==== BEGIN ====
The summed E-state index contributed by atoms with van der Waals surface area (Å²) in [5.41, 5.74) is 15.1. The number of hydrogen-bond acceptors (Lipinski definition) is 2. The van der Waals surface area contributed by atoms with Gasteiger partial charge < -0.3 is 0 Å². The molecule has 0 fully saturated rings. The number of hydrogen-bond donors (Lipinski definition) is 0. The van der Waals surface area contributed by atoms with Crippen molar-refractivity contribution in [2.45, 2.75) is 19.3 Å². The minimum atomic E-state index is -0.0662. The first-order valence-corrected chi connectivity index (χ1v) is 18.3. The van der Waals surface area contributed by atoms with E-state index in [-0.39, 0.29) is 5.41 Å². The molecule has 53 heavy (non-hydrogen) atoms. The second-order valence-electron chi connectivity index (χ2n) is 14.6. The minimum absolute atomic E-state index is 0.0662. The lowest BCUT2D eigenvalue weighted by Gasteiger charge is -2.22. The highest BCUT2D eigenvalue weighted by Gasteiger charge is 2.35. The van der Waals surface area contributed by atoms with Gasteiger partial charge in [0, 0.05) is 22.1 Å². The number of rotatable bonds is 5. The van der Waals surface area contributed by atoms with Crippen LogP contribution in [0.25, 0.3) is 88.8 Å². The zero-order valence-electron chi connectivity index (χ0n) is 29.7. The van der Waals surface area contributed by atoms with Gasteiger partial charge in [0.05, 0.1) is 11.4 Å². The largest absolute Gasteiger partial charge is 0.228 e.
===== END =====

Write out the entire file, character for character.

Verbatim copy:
The summed E-state index contributed by atoms with van der Waals surface area (Å²) in [5.41, 5.74) is 15.1. The number of hydrogen-bond acceptors (Lipinski definition) is 2. The van der Waals surface area contributed by atoms with Gasteiger partial charge < -0.3 is 0 Å². The molecule has 0 fully saturated rings. The number of hydrogen-bond donors (Lipinski definition) is 0. The van der Waals surface area contributed by atoms with Crippen molar-refractivity contribution in [2.45, 2.75) is 19.3 Å². The minimum atomic E-state index is -0.0662. The first-order valence-corrected chi connectivity index (χ1v) is 18.3. The van der Waals surface area contributed by atoms with E-state index in [-0.39, 0.29) is 5.41 Å². The molecule has 53 heavy (non-hydrogen) atoms. The second-order valence-electron chi connectivity index (χ2n) is 14.6. The minimum absolute atomic E-state index is 0.0662. The lowest BCUT2D eigenvalue weighted by Gasteiger charge is -2.22. The highest BCUT2D eigenvalue weighted by Gasteiger charge is 2.35. The van der Waals surface area contributed by atoms with Gasteiger partial charge in [0, 0.05) is 22.1 Å². The number of rotatable bonds is 5. The van der Waals surface area contributed by atoms with Crippen LogP contribution in [0.25, 0.3) is 88.8 Å². The zero-order valence-electron chi connectivity index (χ0n) is 29.7. The van der Waals surface area contributed by atoms with Gasteiger partial charge in [0.05, 0.1) is 11.4 Å². The largest absolute Gasteiger partial charge is 0.228 e.